One Foot in the Sky

13 May - 29 July 2023 Cabin

A slight sinking, the crunch of leaves, the echoes of birdsong- stepping into Contemporary Sculpture Fulmer there is an immediate sense of physical presence, and wonder. The soil is distinct, the air is clearer. A domestic wilderness permeates, accentuated through the purposeful planting of century-old trees, plants and the seasonal surprises a true garden brings. At the entrance is the Cabin Gallery, an intimate yet breathy space, home to ‘One Foot In The Sky’. Rooted in its context, the group exhibition considers grounding and connection to the earth. Bringing together artists from around the world, the exhibition takes its cue from the English countryside to the back streets of Mumbai, as well as various approaches to being and looking up: literally, or more metaphorically, through observations, seasons or meditative practice.


Contemplating the ranges of natural expanse, Adam Leef’s painting captures the simplicity of sun, sky, air, and water, a mediterranean rhythm drifting across his canvas. A musicality extends from each stroke, an abstraction melded with feeling that is also present in the work of Lewis Brander. Depicting skies, Brander creates peepholes of sentiment, observational glimpses or windows into nuggets of time. As quickly as they’re formed- a cloud, a colour- they pass. Capturing that sense of flow is the work of Clementine Bruno who articulates gestures. An airy transcendence whispers across the gesso on wood, playing with a sense of trace. Addressing lightness and movement is the adjacent work of Liam Stevens: monotonal, deliberate, meditative, Stevens carves a painterly pocket of tranquility. From airiness to earth, the sculptural work by Yeni Mao draws our attention back to structures, the ground, and its individual histories. Outlining neighbourhood grids in Mexico on the US border where Chinese immigrants lived subterraneously, the sculpture, made of copper, glows, energetically charged both referentially and scientifically.


On the opposite wall, a drawing by EJ Hill, part of his Joy Studies, depicts a roller coaster, an analogy for daily life from which clouds dot blue skies and a single carnation balances. Thinking of movement, the body, sentiment, is the work of Jane Bustin. Carefully assembled and delicately balanced, it is at once structural and physical, a dance of form and nuanced material. Addressing contact with the ground and presence, the collage by Johanna Tagada Hoffbeck, part of her Cocooning series, depicts several stacked forms, such as the rocks you might find on a path. Placed alongside the work of Amol Patil, there’s a consideration of what’s found, collected, kept. Resembling a ball of earth, Patil’s bronze work follows from his contemplation of the streets of Mumbai and depicts various anthropomorphic details, from eyes to lips. The duality between ‘below’ and ‘above’ is further referenced in the abstract work of Jessica Woo Jung Ghil. A painting in seemingly two interconnected parts, it sparks thought regarding our physical connection to the earth, and the mental space one might comparatively inhabit.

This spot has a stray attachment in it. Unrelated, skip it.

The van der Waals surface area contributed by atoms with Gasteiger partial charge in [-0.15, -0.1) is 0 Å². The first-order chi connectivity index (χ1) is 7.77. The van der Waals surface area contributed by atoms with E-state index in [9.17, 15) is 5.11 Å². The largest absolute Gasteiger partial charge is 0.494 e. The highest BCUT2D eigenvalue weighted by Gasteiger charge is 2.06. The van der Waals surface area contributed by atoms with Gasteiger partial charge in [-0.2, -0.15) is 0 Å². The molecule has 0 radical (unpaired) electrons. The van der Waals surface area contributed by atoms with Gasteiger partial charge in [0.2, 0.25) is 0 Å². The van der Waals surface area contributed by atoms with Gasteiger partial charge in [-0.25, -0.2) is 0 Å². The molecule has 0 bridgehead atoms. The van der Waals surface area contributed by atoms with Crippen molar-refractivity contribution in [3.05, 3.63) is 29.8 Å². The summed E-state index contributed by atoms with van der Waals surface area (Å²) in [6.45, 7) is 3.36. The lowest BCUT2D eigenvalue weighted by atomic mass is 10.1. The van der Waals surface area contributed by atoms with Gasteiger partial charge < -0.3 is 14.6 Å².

Thinking about interconnectivity, Benjamin Westoby’s work exists between an intricate pattern and a musical score. Seemingly outlining ripples that the eye might not see, it prompts thought through its wooden materiality and precision around puzzles and connection-making. Finding associations, especially in ever-shifting environments, is a consideration that’s shared by Alexandre Canonico. A composite of parts and materials, Canonico’s work explores tensions as well as gravitational pushes and pulls. Thinking of nature but also urban settings, its tones and shapes play with and off the sculptural work by Andrew Sabin, made using a unique tinted concrete technique. Resembling at once bark and an excavated geological formation, Sabin’s work has an organic precision and seemingly absolute fluidity of hand. Placed alongside the work of Amba Sayal-Bennett there is at once a sense of contrast and mechanical physicality. Ultimately though, Sayal-Bennett’s work points to a fundamental association between all the works in ‘One Foot In The Sky’: our rooting to the body, the layers that make up us, in all our complexity.